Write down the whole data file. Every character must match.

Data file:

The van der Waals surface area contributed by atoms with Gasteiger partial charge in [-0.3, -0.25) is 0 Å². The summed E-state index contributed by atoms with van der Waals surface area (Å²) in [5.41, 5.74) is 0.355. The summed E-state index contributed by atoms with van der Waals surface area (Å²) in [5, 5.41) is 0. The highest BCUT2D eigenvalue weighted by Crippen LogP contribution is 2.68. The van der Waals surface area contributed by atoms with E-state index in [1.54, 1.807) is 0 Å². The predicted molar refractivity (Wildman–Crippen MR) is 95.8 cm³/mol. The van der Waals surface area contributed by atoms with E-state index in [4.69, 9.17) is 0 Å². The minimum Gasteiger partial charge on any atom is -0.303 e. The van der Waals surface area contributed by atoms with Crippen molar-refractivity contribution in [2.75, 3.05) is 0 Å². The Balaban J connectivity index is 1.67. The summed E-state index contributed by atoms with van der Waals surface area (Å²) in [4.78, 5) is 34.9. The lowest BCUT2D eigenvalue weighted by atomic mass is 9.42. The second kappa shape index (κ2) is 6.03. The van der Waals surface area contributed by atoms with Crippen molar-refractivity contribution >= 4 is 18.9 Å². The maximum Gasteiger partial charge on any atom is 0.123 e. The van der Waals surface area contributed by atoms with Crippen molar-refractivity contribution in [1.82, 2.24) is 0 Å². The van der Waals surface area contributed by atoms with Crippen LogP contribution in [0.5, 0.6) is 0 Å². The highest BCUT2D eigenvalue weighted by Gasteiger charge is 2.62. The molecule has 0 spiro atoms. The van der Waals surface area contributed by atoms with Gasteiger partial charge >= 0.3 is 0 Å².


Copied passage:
The van der Waals surface area contributed by atoms with Gasteiger partial charge in [-0.3, -0.25) is 0 Å². The summed E-state index contributed by atoms with van der Waals surface area (Å²) in [5.41, 5.74) is 0.355. The summed E-state index contributed by atoms with van der Waals surface area (Å²) in [5, 5.41) is 0. The highest BCUT2D eigenvalue weighted by Crippen LogP contribution is 2.68. The van der Waals surface area contributed by atoms with E-state index in [1.54, 1.807) is 0 Å². The predicted molar refractivity (Wildman–Crippen MR) is 95.8 cm³/mol. The van der Waals surface area contributed by atoms with E-state index in [4.69, 9.17) is 0 Å². The minimum Gasteiger partial charge on any atom is -0.303 e. The van der Waals surface area contributed by atoms with Crippen molar-refractivity contribution in [2.75, 3.05) is 0 Å². The Balaban J connectivity index is 1.67. The summed E-state index contributed by atoms with van der Waals surface area (Å²) in [4.78, 5) is 34.9. The lowest BCUT2D eigenvalue weighted by atomic mass is 9.42. The second kappa shape index (κ2) is 6.03. The van der Waals surface area contributed by atoms with Crippen molar-refractivity contribution >= 4 is 18.9 Å². The maximum Gasteiger partial charge on any atom is 0.123 e. The van der Waals surface area contributed by atoms with Crippen molar-refractivity contribution in [1.82, 2.24) is 0 Å². The van der Waals surface area contributed by atoms with Crippen LogP contribution in [0.5, 0.6) is 0 Å². The highest BCUT2D eigenvalue weighted by Gasteiger charge is 2.62. The molecule has 0 spiro atoms. The van der Waals surface area contributed by atoms with Gasteiger partial charge >= 0.3 is 0 Å².